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Jazz great Ornette Coleman's philosophy drives a career that's lasted nearly six decades

Joe Gross
jgross@statesman.com
Jazz artist Ornette Coleman brings his two-bass quartet to Austin. Son Denardo, a drummer, plays in the band. Peter Morgan

Ornette Coleman, who performs at Bass Concert Hall tonight, has one of the great résumés in jazz.

Playing for nearly 60 years might do that by default, but Coleman (to be fair, he graduated to simply ‘Ornette' status long ago) is inarguably one of the legends, a jazz lifer who spent more of his career innovating than not, who opened up new musical avenues for himself and the people he played with.

This is a man who not only assembled a few of the iconic bands in jazz history — his piano-free quartet from the late 1950s, his mid-'60s trio work incorporating violin, his pioneering electric band Prime Time, for three examples — but has played with everyone from the Grateful Dead to Yoko Ono to Lou Reed.

This century, he has started receiving the sort of lifetime-achievement awards that come to an artist in winter.

In 2004 he was awarded The Dorothy and Lillian Gish Prize; in 2007, a Grammy award for lifetime achievement and the Texas Medal of Arts (Coleman was born in Fort Worth). This year, he received a honorary doctorate in music from the University of Michigan.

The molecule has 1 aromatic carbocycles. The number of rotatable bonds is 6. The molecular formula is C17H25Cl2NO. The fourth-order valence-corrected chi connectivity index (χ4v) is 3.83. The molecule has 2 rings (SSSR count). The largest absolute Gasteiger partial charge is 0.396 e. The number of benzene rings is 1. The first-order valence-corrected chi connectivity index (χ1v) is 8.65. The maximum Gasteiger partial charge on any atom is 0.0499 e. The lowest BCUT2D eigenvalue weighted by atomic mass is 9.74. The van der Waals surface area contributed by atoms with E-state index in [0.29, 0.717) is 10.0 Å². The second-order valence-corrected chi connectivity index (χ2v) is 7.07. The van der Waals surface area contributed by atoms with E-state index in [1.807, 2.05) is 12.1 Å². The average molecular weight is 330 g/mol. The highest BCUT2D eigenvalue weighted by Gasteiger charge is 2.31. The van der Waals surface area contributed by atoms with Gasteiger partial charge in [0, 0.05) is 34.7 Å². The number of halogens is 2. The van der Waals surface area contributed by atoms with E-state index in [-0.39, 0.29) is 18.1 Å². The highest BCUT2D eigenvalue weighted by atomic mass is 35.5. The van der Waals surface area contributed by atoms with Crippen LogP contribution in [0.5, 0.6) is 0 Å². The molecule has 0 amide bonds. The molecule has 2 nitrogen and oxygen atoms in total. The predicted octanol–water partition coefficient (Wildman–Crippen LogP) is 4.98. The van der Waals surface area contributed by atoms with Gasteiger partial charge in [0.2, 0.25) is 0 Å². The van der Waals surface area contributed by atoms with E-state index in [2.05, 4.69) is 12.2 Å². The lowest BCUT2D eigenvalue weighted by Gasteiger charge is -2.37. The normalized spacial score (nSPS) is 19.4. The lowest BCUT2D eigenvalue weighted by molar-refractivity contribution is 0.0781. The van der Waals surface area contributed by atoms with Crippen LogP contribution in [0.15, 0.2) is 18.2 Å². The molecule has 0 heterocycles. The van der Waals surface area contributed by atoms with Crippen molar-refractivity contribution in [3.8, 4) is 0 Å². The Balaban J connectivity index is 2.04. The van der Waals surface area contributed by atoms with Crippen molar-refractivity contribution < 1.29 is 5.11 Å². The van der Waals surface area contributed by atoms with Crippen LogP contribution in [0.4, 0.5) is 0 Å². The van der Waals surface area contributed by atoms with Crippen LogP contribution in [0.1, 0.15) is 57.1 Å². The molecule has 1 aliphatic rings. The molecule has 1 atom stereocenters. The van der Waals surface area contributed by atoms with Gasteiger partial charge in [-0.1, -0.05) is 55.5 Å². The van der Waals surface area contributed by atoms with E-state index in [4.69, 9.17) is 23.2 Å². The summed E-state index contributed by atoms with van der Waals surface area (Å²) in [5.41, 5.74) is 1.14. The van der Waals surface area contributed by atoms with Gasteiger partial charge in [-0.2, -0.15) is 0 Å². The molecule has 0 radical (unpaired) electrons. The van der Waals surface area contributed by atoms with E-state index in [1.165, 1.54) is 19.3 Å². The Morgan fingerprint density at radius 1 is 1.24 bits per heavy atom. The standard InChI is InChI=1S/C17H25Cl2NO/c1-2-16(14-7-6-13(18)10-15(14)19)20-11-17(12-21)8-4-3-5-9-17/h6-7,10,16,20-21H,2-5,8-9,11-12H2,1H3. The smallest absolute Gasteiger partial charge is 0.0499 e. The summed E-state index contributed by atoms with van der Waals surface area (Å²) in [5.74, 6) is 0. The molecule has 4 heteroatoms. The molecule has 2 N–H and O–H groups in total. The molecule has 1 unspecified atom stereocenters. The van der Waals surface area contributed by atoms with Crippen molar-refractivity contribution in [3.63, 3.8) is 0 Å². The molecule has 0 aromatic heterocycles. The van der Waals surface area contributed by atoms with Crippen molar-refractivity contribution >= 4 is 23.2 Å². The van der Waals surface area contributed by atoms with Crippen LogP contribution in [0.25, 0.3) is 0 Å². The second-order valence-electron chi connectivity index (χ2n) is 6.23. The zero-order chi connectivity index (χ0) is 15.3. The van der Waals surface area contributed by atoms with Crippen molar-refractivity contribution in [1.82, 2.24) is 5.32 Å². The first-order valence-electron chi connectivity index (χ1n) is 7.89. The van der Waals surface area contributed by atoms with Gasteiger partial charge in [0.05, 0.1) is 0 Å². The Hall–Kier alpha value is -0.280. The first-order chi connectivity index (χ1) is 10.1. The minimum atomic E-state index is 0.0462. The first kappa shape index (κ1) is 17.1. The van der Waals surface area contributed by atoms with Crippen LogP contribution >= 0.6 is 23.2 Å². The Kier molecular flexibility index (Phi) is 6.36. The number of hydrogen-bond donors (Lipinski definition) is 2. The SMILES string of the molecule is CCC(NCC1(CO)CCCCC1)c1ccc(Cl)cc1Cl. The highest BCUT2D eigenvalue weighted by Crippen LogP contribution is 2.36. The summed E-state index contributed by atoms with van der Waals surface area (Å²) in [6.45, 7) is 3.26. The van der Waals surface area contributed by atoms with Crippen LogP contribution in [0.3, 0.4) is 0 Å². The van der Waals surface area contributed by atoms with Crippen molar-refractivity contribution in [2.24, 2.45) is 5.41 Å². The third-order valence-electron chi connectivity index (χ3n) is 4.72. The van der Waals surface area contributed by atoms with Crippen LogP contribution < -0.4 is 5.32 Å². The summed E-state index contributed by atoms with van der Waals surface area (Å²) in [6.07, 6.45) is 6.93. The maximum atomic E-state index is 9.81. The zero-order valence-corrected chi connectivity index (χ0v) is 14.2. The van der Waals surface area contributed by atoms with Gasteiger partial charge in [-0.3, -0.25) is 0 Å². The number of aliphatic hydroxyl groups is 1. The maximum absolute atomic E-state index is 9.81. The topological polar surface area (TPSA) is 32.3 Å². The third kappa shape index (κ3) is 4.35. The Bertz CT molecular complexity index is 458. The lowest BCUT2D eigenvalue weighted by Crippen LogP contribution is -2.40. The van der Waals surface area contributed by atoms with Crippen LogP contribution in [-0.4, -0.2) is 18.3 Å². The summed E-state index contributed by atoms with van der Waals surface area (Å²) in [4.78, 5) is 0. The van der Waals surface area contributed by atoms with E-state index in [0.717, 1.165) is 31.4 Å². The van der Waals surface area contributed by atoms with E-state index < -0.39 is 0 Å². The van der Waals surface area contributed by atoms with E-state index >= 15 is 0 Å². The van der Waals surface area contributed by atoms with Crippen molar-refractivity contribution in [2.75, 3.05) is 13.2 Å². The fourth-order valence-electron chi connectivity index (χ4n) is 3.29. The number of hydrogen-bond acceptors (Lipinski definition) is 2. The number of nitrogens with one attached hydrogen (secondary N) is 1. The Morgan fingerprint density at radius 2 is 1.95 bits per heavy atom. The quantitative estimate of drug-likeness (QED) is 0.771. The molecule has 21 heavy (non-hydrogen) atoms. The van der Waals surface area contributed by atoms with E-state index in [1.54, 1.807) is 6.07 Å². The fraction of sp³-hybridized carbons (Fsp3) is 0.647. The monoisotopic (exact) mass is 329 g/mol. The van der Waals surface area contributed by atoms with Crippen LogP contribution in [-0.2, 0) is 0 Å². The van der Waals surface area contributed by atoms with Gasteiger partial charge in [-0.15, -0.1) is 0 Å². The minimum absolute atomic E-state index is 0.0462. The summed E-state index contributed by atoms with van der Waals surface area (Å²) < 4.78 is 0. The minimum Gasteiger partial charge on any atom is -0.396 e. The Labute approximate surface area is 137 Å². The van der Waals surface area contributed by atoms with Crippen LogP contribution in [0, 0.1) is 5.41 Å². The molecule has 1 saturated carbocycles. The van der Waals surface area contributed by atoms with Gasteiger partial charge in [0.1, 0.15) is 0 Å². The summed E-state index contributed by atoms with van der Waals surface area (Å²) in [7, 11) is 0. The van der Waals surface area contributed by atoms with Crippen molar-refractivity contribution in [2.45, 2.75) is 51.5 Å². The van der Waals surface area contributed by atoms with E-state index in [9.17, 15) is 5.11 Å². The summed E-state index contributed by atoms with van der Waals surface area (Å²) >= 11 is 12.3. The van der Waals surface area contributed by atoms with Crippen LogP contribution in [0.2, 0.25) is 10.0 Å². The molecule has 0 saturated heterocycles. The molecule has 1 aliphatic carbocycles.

But he still plays, still innovates, still makes brand new music every night.

‘I spend lots of time learning how to play better and how to write better,' Coleman said from his home in New York. He speaks softly and delicately. ‘There's a deeper concern about expressing ideas as a human being.'

His comments can seem gnomic, but there's a clear through-line – the subjectivity of sound, the notion of sound as communication first and foremost, even if we can't ever quite agree on what the sound is saying.

‘Let's put it this way: A sound has more than just one meaning,' Coleman says. ‘There's a quality of knowledge in music.'

This certainly fits with his experiments in harmony and melody. Coleman's work is suffused with often-gorgeous melodies that fly by or are subsumed by the most abstract improvisations.

‘For some reason, sound and music is the most alert way of experiencing something,' Coleman says. ‘The emotion becomes part of it, what you are going through in that moment. You don't tell sound what to do; it tells you.'

These days, Coleman is touring with his double-bass quartet — Tony Falanga on upright bass, and Al McDowell on electric. His son Denardo is his drummer. His last album was 2006's excellent ‘Sound Grammar.' No word on whether he will return to the studio any time soon, but he doesn't sound too worried about anything beyond his next note and what it does or doesn't mean.

‘One thing that I understand about myself is that what I'm trying to be is just human. I don't have to worry about being all these other people. That alone will have some value and meaning. So far it's been going pretty good.'

jgross@statesman.com; 912-5926

Ornette Coleman Quartet

When: 8 p.m. today

Where: Bass Concert Hall (23rd St & Robert Dedman Dr. 477-6060)

Tickets: $26, $38 and $42